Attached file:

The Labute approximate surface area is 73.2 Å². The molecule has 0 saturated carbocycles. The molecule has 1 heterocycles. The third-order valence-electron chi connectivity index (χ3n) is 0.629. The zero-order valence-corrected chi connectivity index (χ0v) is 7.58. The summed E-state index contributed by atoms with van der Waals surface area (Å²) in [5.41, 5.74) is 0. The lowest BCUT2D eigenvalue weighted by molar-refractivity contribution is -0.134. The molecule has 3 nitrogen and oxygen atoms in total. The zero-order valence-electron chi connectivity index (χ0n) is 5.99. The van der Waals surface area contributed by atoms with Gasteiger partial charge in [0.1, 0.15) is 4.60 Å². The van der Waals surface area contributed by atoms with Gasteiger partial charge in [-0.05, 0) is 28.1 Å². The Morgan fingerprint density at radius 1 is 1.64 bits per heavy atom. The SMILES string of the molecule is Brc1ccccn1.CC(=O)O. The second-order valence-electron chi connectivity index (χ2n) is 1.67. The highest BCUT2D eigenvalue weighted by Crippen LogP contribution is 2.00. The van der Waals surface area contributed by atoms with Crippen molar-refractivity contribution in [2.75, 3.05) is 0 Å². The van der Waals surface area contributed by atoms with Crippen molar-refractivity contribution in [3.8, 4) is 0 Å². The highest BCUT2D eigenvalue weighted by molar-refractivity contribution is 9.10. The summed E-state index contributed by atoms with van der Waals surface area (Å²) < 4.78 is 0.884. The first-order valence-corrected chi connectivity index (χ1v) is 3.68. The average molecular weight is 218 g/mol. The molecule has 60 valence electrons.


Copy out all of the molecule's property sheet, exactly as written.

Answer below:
The Labute approximate surface area is 73.2 Å². The molecule has 0 saturated carbocycles. The molecule has 1 heterocycles. The third-order valence-electron chi connectivity index (χ3n) is 0.629. The zero-order valence-corrected chi connectivity index (χ0v) is 7.58. The summed E-state index contributed by atoms with van der Waals surface area (Å²) in [5.41, 5.74) is 0. The lowest BCUT2D eigenvalue weighted by molar-refractivity contribution is -0.134. The molecule has 3 nitrogen and oxygen atoms in total. The zero-order valence-electron chi connectivity index (χ0n) is 5.99. The van der Waals surface area contributed by atoms with Gasteiger partial charge in [0.1, 0.15) is 4.60 Å². The van der Waals surface area contributed by atoms with Gasteiger partial charge in [-0.05, 0) is 28.1 Å². The Morgan fingerprint density at radius 1 is 1.64 bits per heavy atom. The SMILES string of the molecule is Brc1ccccn1.CC(=O)O. The second-order valence-electron chi connectivity index (χ2n) is 1.67. The highest BCUT2D eigenvalue weighted by Crippen LogP contribution is 2.00. The van der Waals surface area contributed by atoms with Crippen molar-refractivity contribution in [2.75, 3.05) is 0 Å². The van der Waals surface area contributed by atoms with Crippen molar-refractivity contribution in [3.8, 4) is 0 Å². The highest BCUT2D eigenvalue weighted by molar-refractivity contribution is 9.10. The summed E-state index contributed by atoms with van der Waals surface area (Å²) < 4.78 is 0.884. The first-order valence-corrected chi connectivity index (χ1v) is 3.68. The average molecular weight is 218 g/mol. The molecule has 60 valence electrons.